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Capsule Art Reviews: "Heroes Alter Egos," "Houston Collects: African American Art," "Indifference Personified," "Lo-Fi No-Brow Folk Show," "RADAR EYES," "Susie Rosmarin: Spectrum Series"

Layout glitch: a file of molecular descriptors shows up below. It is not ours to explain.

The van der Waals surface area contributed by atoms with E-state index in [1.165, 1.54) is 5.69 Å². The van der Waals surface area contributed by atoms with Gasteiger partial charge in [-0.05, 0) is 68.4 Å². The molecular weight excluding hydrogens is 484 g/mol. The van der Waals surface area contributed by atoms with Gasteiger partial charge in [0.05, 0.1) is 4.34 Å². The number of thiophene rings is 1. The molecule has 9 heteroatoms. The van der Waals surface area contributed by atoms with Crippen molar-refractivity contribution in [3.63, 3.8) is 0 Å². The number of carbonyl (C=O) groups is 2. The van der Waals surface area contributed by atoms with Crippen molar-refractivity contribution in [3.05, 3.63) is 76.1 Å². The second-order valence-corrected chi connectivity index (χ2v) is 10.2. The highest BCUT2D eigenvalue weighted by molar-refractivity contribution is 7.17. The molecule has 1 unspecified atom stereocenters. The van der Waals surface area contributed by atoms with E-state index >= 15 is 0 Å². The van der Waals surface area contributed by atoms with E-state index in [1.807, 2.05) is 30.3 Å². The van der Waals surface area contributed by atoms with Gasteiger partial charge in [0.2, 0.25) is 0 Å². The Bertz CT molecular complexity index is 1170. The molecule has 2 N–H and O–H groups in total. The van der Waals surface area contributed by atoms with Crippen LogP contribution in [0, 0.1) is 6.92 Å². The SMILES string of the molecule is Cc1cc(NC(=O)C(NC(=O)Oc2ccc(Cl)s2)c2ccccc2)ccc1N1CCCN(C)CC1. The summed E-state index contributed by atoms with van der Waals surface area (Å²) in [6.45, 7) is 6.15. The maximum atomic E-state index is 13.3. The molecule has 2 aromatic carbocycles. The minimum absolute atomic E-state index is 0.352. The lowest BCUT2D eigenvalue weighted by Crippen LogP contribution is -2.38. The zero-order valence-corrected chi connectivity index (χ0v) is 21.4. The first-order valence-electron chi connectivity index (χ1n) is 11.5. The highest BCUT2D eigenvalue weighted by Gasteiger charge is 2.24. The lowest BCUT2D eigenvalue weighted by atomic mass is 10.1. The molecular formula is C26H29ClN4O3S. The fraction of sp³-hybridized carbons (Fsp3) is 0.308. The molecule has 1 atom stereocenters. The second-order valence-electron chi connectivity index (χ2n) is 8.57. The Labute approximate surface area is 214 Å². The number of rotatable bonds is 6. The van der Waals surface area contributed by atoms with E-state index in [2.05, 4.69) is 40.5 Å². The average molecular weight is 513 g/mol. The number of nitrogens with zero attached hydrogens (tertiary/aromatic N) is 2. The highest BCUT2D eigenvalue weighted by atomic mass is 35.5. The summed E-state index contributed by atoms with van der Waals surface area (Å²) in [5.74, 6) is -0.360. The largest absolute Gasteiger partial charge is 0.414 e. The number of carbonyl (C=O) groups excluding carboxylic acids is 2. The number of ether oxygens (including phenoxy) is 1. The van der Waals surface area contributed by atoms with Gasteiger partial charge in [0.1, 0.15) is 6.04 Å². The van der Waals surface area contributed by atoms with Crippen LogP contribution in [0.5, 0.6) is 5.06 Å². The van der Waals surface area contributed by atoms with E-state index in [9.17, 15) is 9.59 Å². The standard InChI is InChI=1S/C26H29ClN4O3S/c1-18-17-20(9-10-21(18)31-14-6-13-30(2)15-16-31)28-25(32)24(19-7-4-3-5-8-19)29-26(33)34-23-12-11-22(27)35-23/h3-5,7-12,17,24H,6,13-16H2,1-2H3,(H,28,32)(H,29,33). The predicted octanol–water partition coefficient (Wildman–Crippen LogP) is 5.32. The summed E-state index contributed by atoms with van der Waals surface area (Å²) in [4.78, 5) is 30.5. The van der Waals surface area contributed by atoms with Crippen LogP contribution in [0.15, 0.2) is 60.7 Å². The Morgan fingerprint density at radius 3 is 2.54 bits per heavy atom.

"Heroes Alter Egos" Utilizing images of Nixon, Reagan and both Bushes to represent the dark side of American culture has become an artistic cliché, just like JFK's visage gets used to symbolize good. Now that Shepard Fairey's ubiquitous Barack Obama poster has proclaimed open season on the presidential candidate's face as a tool for artistic expression signifying "hope," let the boredom begin. In "Heroes Alter Egos," a group show featuring works by Robert Hodge, Lovie Olivia, Michael K. Taylor and Lance Flowers, Obama makes at least three appearances, including a direct implementation of the Fairey poster. Conceptually, the show is meant as a mirror into urban culture, built around each artist's perception of a "hero," so Obama's inclusion makes perfect sense; it just doesn't bode well for art. The works succeed most when they're championing everyday people, as in Taylor's photo collages and Flowers's nicely layered and intricate patchworks of urban iconography. The most unusual (and humorous) depiction of a hero, though, is a wall of stacked, colorful boxes being navigated by Q*bert, the hopping, tube-nosed video game character. Credited to no artist in particular, it's a nice, simple statement amid the pop-cultural swirl of the exhibit. Q*bert's heroic mission, after all, is to change the color of things. Through October 17. space125gallery, 3201 Allen Pkwy., 713-527-9330. — TS